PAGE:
"cmp %0, %1\\n\\t"
        "bne,a,pn %%icc, 1b\\n\\t"
        "  mov %1, %0"
        : "=r" (__tmp1), "=r" (__tmp2)
        : "r" (__memory)
        : "cc");
}

uint32_t
func(uint32_t x)
{
        uint32_t y = 4;
        uint32_t z = x + y;

        incr32(&y);

        z = x + y;

        return (z);
}
gcc compiles this (use -O2 -mcpu=v9 -mv8plus) into:
func()
    func:                   9c 03 bf 88  add          %sp, -0x78, %sp
    func+0x4:               9a 10 20 04  mov          0x4, %o5
    func+0x8:               90 02 20 04  add          %o0, 0x4, %o0
    func+0xc:               da 23 a0 64  st           %o5, [%sp + 0x64]
    func+0x10:              82 03 a0 64  add          %sp, 0x64, %g1
    func+0x14:              c2 00 40 00  ld           [%g1], %g1	<===
    func+0x18:              9a 00 60 01  add          %g1, 0x1, %o5
    func+0x1c:              db e0 50 01  cas          [%g1] , %g1, %o5	<= SEGV
    func+0x20:              80 a0 40 0d  cmp          %g1, %o5
    func+0x24:              32 47 ff fd  bne,a,pn     %icc, func+0x18
    func+0x28:              82 10 00 0d  mov          %o5, %g1
    func+0x2c:              81 c3 e0 08  retl         
    func+0x30:              9c 23 bf 88  sub          %sp, -0x78, %sp

In this case, gcc has allocated g1 to both __tmp1 and __memory, and o5 to __tmp2. Note the highlighted instructions: the initial load destroys the value of g1, and the subsequent cas will attempt to operate on whatever address was stored at \*__memory when the fragment began. In this example, that value will be 4 (g1 is assigned sp+0x64, which is simply the address of y). This program is compiled incorrectly due to improper constraints, and will cause a segmentation fault if the code in question is executed.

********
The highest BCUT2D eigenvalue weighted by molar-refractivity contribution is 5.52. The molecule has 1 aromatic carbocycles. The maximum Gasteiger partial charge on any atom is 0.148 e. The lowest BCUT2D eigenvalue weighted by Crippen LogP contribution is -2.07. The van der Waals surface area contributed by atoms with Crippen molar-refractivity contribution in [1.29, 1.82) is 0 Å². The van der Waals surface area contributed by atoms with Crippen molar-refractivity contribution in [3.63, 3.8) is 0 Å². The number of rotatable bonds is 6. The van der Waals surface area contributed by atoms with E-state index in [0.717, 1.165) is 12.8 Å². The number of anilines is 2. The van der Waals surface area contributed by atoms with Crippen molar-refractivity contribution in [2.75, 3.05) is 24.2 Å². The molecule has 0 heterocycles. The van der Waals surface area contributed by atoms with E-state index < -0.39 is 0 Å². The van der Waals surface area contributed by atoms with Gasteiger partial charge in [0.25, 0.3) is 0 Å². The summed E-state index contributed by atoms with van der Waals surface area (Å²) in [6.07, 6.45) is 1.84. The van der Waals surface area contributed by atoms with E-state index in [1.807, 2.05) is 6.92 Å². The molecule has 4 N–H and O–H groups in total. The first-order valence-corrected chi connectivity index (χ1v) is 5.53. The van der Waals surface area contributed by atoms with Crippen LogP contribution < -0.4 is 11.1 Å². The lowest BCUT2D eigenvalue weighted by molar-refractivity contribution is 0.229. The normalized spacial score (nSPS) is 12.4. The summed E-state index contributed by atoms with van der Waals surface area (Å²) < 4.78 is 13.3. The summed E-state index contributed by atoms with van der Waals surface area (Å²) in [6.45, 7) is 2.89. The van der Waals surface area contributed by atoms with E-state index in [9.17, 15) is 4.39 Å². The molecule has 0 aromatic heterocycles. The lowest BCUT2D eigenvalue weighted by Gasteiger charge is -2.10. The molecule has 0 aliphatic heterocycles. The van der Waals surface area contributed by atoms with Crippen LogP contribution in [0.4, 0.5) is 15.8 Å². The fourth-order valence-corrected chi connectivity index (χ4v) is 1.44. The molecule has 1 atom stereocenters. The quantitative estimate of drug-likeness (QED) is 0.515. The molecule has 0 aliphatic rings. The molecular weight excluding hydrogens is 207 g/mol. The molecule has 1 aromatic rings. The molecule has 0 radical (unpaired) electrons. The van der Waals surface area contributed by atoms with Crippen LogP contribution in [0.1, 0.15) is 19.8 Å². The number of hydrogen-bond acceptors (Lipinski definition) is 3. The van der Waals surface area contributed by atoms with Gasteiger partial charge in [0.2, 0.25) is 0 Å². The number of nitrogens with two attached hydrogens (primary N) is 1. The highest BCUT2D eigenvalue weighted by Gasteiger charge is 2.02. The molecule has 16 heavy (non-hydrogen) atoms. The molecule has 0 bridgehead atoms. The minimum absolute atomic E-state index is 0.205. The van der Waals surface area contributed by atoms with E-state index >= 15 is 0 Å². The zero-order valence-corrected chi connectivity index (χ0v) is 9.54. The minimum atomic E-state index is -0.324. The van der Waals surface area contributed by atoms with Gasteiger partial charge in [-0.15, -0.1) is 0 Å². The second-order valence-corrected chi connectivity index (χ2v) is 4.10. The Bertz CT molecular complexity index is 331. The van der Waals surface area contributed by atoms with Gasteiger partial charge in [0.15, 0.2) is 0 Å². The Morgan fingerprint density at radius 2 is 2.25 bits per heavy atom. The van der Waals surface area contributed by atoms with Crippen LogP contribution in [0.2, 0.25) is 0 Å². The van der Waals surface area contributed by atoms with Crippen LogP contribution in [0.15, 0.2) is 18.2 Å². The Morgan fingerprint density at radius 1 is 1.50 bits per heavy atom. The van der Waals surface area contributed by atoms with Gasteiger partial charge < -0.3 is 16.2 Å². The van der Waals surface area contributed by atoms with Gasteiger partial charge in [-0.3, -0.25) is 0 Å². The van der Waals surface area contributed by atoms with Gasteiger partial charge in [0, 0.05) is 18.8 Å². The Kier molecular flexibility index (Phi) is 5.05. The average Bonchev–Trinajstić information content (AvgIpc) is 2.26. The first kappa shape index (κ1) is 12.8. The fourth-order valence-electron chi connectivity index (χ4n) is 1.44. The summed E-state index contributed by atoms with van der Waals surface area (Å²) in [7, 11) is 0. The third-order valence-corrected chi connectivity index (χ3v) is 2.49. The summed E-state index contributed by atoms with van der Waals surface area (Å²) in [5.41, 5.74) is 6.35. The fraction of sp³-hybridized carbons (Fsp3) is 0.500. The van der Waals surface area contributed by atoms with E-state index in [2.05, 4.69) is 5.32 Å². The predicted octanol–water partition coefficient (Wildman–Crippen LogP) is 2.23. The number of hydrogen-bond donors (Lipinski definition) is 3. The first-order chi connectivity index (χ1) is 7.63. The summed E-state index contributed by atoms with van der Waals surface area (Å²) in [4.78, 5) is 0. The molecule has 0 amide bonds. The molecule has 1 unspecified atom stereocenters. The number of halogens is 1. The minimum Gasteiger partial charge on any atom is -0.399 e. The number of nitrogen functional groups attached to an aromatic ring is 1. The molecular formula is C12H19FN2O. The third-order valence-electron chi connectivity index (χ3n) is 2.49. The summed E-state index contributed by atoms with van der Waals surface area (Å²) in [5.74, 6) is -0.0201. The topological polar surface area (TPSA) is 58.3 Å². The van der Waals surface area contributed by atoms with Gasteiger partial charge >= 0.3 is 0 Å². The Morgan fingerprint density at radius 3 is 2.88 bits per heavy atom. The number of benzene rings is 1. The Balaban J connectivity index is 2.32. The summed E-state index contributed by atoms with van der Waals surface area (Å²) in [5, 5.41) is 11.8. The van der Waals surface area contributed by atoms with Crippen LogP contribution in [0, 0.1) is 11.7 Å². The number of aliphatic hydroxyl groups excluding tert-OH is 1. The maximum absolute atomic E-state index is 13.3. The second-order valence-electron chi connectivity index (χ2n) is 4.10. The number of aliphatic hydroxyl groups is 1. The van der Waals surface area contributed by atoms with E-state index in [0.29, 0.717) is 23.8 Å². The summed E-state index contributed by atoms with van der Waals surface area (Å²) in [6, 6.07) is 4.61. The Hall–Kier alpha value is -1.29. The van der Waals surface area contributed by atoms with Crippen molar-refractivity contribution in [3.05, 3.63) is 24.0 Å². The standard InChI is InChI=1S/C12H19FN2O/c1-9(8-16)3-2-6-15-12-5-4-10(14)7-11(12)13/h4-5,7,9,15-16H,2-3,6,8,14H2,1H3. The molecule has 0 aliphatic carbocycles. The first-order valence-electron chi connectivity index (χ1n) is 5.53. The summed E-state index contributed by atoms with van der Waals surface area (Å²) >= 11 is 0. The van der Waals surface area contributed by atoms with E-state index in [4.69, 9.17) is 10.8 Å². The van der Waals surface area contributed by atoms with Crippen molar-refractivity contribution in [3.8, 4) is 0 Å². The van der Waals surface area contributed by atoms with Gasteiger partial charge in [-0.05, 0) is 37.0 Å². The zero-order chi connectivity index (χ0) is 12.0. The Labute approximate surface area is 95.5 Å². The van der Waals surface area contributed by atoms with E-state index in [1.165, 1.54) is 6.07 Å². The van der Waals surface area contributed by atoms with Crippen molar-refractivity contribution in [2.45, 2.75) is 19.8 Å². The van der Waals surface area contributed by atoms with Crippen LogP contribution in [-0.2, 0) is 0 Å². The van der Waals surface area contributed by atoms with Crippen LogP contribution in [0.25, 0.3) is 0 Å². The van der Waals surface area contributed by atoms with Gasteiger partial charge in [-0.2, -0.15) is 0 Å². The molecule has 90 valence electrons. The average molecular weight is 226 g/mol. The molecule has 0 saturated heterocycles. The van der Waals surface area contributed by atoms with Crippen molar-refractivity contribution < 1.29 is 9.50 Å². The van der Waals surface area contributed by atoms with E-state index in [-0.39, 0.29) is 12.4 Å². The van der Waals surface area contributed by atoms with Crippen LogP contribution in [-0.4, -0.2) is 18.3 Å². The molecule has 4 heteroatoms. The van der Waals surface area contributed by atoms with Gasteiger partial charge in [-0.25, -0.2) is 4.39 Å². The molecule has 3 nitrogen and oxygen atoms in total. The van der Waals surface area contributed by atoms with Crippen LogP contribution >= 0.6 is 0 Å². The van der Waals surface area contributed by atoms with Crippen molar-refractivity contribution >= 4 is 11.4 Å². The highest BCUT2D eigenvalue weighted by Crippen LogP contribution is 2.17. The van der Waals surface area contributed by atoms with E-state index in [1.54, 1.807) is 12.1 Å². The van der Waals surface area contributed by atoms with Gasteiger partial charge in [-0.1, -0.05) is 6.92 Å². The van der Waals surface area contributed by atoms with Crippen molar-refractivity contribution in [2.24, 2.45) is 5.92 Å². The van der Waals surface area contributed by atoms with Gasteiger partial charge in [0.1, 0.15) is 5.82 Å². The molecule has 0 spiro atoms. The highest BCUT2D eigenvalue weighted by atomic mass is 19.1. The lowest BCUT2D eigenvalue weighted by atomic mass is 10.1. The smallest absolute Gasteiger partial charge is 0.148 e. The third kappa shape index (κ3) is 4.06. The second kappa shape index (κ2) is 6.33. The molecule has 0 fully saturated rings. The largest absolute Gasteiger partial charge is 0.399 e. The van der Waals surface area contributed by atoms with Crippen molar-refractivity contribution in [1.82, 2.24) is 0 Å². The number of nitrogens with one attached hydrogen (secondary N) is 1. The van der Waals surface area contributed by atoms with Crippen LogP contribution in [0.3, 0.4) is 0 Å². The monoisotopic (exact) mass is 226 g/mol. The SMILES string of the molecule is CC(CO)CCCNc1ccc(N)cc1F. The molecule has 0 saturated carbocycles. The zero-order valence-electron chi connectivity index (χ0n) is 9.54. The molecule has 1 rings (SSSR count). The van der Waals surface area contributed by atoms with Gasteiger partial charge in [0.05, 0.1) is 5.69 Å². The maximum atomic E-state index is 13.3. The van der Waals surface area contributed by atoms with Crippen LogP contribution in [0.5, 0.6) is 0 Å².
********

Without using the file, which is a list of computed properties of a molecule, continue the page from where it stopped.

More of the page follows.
If instead we use "=&r" for both __tmp1 and __tmp2, gcc generates the following code:

func()
    func:                   9c 03 bf 88  add          %sp, -0x78, %sp
    func+0x4:               9a 10 20 04  mov          0x4, %o5
    func+0x8:               90 02 20 04  add          %o0, 0x4, %o0
    func+0xc:               da 23 a0 64  st           %o5, [%sp + 0x64]
    func+0x10:              82 03 a0 64  add          %sp, 0x64, %g1
    func+0x14:              d8 00 40 00  ld           [%g1], %o4	<===
    func+0x18:              9a 03 20 01  add          %o4, 0x1, %o5
    func+0x1c:              db e0 50 0c  cas          [%g1] , %o4, %o5	<= OK
    func+0x20:              80 a3 00 0d  cmp          %o4, %o5
    func+0x24:              32 47 ff fd  bne,a,pn     %icc, func+0x18
    func+0x28:              98 10 00 0d  mov          %o5, %o4
    func+0x2c:              81 c3 e0 08  retl         
    func+0x30:              9c 23 bf 88  sub          %sp, -0x78, %sp

This code now assigns o4 to __tmp1, which eliminates the problem described above. This function, however, still does not do the right thing. Why not?

Reloading

Compilers keep track of where each live variable in the program can be found; many variables can be found both at some memory location and in a register. Sometimes, the compiler chooses to use a register for a different variable, and stores the value back to its memory location (if it has changed) before doing so. Later, if this value is needed, the value must be loaded back into a register before being used. This is known as reloading. Other reasons reloading may be required include a variable's declaration as volatile and the case that concerns us here, a variable's modification via side effects.